What You Should Know About Tattoos


I will try to be as unbiased as possible, which is pretty hard, I have the tattoo virus … but I do not want to tell people what I think is best, getting tattooed, that's a serious thing, is something you'll be with you, etched in your body for a while … so I decided to give you guys not a speech but to to do more or less and encyclopaedic kind of thing …. I hope you all do not fall asleep by reading it.

Tattoo Basics

Artists create tattoos by injecting ink into the skin of a person. To do this, they use an electric tattoo machine that looks (and sounds) to a dental drill. The machine moves a solid needle up and down to punch the skin between 50 and 3000 times per minute. The needle penetrates the skin of about one millimeter and deposits a drop of insoluble ink into the skin at each sting.

The tattoo machine has remained unchanged since his invention by Samuel O. Reilly in the late 1800s. O & # 39; Reilly based his drawing on the autographic printer, an engraving machine invented by Thomas Edison. Edison created the printer to engrave hard surfaces. O & # 39; Reilly modified the Edison machine by changing the tube system and modifying its rotating electromagnetic oscillating unit to allow the machine to drive the needle.

Modern tattoo machines have several basic components:

o A sterilized needle

o A tube system that sucks ink through the machine

o An electric motor

o A pedal, like those used on sewing machines, which controls the vertical movement of the needle.

Tattoo Creation: Sterilization and Preparation

A tattoo machine creates a piercing wound every time it injects a drop of ink into the skin. As any perforating wound presents a risk of infection and transmission of the disease, much of the application process is focused on safety. Tattoo artists use sterilization, disposable materials and hand hygiene to protect them and their customers.

To eliminate the possibility of contamination, most tattooing materials, including inks, ink cups, gloves and needles, are for single use only. Many single-use items arrive in sterile packaging, which the artist opens in front of the client just before starting to work.

Before working on clients, tattoo artists wash and inspect their hands for cuts and abrasions. Then they should do the following:

o Disinfect the work area with an EPA approved viricide.

o Place plastic bags on spray bottles to prevent cross-contamination.

o Explain the sterilization process to the client.

o Remove all equipment from the sterile package in front of the customer. O Shave and disinfect (with a mixture of water and antiseptic soap) the area to be tattooed.

How much does it hurt?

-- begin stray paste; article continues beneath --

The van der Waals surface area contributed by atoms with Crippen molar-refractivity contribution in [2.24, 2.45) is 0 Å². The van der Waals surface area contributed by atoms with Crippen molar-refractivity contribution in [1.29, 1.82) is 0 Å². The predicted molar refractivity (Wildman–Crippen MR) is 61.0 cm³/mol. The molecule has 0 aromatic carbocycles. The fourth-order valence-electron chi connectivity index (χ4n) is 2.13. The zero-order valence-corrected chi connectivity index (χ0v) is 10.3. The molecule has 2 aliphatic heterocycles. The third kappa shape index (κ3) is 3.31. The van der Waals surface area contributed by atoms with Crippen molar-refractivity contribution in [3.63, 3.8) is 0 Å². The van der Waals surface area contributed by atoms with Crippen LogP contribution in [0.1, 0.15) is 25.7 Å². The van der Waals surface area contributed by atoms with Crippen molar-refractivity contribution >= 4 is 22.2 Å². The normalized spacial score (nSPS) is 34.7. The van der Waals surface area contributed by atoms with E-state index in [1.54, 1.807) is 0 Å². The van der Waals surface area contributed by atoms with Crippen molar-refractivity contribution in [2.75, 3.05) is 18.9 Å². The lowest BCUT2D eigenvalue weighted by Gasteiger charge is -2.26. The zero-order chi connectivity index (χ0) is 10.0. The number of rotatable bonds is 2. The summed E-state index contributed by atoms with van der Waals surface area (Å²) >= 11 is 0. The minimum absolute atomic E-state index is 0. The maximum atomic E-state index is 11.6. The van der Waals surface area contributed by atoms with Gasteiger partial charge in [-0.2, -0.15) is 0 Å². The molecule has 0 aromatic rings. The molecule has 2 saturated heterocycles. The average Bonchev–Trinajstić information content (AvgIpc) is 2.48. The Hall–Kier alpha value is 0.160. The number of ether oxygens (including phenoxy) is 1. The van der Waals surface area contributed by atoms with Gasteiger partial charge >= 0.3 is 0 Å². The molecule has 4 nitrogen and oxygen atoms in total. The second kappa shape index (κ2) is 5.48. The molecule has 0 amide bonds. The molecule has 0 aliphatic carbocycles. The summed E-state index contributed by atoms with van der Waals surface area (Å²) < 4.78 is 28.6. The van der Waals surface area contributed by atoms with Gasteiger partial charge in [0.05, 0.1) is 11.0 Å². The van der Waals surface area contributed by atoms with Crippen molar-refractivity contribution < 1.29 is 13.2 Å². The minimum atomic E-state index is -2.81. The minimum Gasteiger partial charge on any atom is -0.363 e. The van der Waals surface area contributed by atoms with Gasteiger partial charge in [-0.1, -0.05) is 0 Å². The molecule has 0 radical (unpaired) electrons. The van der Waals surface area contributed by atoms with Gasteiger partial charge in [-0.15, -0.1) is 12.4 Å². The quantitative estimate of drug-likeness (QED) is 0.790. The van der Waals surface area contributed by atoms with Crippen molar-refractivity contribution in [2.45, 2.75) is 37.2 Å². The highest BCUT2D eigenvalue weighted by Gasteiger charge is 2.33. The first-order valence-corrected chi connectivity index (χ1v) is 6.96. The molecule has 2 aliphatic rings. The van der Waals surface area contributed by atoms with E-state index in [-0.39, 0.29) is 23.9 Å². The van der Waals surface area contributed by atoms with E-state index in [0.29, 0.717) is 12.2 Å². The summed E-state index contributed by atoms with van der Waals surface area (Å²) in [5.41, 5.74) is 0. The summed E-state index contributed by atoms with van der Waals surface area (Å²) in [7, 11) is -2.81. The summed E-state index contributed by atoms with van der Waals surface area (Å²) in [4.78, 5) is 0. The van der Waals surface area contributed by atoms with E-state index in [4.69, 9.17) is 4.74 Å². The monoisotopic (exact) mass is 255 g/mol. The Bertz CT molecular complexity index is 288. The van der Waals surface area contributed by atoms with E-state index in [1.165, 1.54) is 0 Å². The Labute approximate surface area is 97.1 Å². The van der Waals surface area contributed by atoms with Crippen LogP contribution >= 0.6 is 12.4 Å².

People describe the sensation of getting a tattoo similar to bee stings, sunburns or pinches. Some say that they experience a slight tickling or "pins and needles". Individual tolerance to pain, size and type of tattoo, and the skill of the artist all contribute to the amount of pain. The location also makes a difference – the skin that rests just above a bone is more noticeable.

Take care of a new tattoo

o Remove the dressing one to two hours after completion.

o Wash gently with lukewarm or lukewarm water, with mild antibacterial soap
o Dry in heat. (Do not rub!)

o Apply very thin layers of antibacterial ointment and work into the skin. Too much ointment can pull the color of the tattoo.

o Avoid soaking the tattoo in the water or letting the shower pellet it directly.

o Avoid the sun, the sea and swimming until you are cured.

o Do not pick the crusts. They will fall as the tattoo heals, usually in one to three weeks.

o Use ice packs in case of swelling or redness.

o Call a doctor if you have any sign of infection.

o Checking gloves for pinholes during tattooing, since petroleum-based ointment erodes latex

o Pour ink in-the-air using clean paper to open the ink bottles during tattooing. o Drying tubes after rinsing during color changes – never blow out excess water

o Spray liquid soap over a tissue, not directly on the bleeding area, because the blood can get wet To fly when the spray reaches

] o Give pens to draw on the skin, which must be of medical and sterile quality, to the client

The tattoo artist must:

o Wash hands thoroughly and often.

o Inspect hands for cuts or wounds and cover them with bandages.

o Remove nails and keep nails short to prevent puncture of gloves.

o Refrain from tattooing in the presence of lesions, dermatitis or allergic reactions.

Identification of a safe tattoo parlor

In addition to the use of universal provisions and laws requiring minors to have parental permission, few regulations cover tattooing. Licensing usually involves taking a course on infectious disease transmission and passing an exam, but no lead agency inspects tattooing companies. The laws allow anyone to buy a machine, get a license and start tattooing, whether or not he has artistic ability, a situation to which professional tattooisters oppose .

Here are some basic steps to choosing a safe tattoo parlor

o Look around to see if the studio is clean and professional.

o Ask questions: Is there an autoclave? Are needles and other materials disposable? Are EPA approved disinfectants used? Do tattoo artists wear gloves? Professional artists will not take up questions.

o Look at the artist and pay attention to health and safety precautions.

o Watch the artist open all the needles before starting work.

o Find out about professional staff memberships. These are not required, but participating artists can have current information on trends, innovations and safety issues.

Ok, now you have a tattoo !!!!!


Source by Adriana Zimbarg

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